He wants to restore them. Save them. Re-birth them.
In the light of that, what was the point of Calvary? Why did Jesus have to die? Why couldn’t there have been some other way?
Those of you who know your Bibles well will probably answer, “Because without the shedding of blood there is no remission of sins” (Heb. 9:22). And of course you’d be right.
But WHY is there no remission without the shedding of blood? God makes the rules, right? He’s not bound by anything higher than Himself, because there is nothing higher than Him. He could have come up with any plan He wanted to to save us. He didn’t have to make the Gospel so bloody, did He?
So why was there a Calvary?
It’s my belief that God’s work at Calvary is the only thing that can restore what we lost in Eden. And what we lost in Eden was our God-centeredness.
Sin is, by nature, a turning away from God and toward idols (including the huge idol of Self). To make things right again, God had to bring us back to Himself! (Titus 2:14, 1 Pet. 3:18, 2 Co. 5:19). Any “gospel” that tries to get us off the hook without bringing us to God is a false gospel.
Adam and Eve decided to find their lives and their joy outside of God, and from that dreadful day onward, mankind has suffered from a warped view of God and of himself. He has invented religions which make God vindictive and in need of placation, or else portray Him as easy-going and unconcerned about sin. He has imagined God displaced and humanity enthroned.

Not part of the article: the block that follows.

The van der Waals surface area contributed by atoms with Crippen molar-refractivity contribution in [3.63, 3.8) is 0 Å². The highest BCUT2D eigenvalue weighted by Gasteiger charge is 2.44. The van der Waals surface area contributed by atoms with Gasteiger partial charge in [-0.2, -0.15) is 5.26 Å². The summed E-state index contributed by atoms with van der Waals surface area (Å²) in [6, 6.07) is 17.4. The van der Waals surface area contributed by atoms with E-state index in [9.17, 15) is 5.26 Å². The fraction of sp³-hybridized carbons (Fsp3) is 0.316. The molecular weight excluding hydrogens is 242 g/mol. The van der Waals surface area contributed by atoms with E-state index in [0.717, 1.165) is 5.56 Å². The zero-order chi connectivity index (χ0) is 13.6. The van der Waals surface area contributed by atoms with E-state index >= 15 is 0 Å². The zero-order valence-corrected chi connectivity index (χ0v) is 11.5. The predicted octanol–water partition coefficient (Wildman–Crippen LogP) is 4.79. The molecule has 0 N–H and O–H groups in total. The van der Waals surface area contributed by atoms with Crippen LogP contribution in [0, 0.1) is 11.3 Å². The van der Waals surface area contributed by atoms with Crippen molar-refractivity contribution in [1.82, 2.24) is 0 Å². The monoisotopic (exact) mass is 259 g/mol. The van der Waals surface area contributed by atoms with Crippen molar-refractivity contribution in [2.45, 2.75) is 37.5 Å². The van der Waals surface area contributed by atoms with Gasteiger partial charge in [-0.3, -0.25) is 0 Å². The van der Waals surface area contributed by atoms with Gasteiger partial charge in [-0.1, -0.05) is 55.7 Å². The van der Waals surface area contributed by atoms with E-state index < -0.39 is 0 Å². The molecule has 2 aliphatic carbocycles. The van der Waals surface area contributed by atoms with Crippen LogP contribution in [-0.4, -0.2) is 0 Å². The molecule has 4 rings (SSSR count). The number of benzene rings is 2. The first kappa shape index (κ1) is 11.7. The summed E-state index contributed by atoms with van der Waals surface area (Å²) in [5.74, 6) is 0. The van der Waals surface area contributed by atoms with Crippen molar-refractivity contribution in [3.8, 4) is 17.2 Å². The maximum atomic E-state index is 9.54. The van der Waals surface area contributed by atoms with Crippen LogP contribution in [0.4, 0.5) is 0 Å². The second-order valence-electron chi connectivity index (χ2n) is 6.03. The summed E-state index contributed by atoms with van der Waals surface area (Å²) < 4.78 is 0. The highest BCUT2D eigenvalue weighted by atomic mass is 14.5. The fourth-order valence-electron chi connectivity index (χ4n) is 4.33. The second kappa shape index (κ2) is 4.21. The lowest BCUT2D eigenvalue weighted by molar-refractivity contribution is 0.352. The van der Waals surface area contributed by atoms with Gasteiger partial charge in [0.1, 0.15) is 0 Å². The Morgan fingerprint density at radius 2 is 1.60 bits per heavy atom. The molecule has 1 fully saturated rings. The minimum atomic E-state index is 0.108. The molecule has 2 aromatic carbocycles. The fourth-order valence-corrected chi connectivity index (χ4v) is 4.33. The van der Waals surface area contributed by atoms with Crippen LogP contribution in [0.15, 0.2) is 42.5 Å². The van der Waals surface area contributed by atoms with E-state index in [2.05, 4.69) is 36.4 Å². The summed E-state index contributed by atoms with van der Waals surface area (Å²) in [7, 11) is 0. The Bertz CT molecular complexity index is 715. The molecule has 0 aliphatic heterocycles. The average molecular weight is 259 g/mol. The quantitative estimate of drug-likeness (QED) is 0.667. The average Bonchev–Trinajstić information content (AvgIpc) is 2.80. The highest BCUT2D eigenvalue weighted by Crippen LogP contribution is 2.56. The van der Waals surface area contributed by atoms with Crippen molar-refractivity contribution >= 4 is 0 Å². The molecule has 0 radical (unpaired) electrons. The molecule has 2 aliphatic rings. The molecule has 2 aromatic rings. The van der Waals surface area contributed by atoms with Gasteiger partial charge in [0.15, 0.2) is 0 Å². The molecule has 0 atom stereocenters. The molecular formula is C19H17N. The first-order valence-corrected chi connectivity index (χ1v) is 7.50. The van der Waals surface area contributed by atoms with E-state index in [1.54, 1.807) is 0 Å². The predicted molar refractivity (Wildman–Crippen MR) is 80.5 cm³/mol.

Calvary shatters those notions.
Jesus was not the only member of the Trinity present at Calvary…but He’s the one we most like to see. The Forgiver. The Savior. But if He is the only one we see there, we’ve missed much of the point of the drama on Golgotha. Because it was not primarily human treachery which inflicted the wounds and brought death to Jesus.
It pleased the Lord to bruise Him, He has put Him to grief (Isa. 53:10).
God the Father bruised God the Son on our behalf. Calvary had to be bloody. Why?
- So we would know how horrible and how deadly sin is. Sometimes we can’t know the awfulness of a thing until we see its terrible consequences. Sin naturally brings about death (Eze. 18:4, Rom. 5:12, Rom. 6:23, Jas. 1:15), and Calvary shows us that truth in vivid detail. (Think about it…how would you feel about sin and about God Himself, if God had sent Jesus to “time-out” to save us?)
- So we would know how holy God is, and how much He hates sin. (It’s vitally important that we know who God is! See John 17:3)
- So we would know that God’s justice must be satisfied. What kind of God would He be if He were to allow injustice to continue?
And why did Jesus take that punishment for us? Was it because we would have been destroyed without remedy if it had fallen on us? Was it so that He could be our substitute?
Of course it was, and those are magnificent truths, but they alone don’t give us the full Gospel. Remember, the Gospel isn’t just a gift from God, it’s the gift of God. Somehow, in the Gospel, God gives us Himself.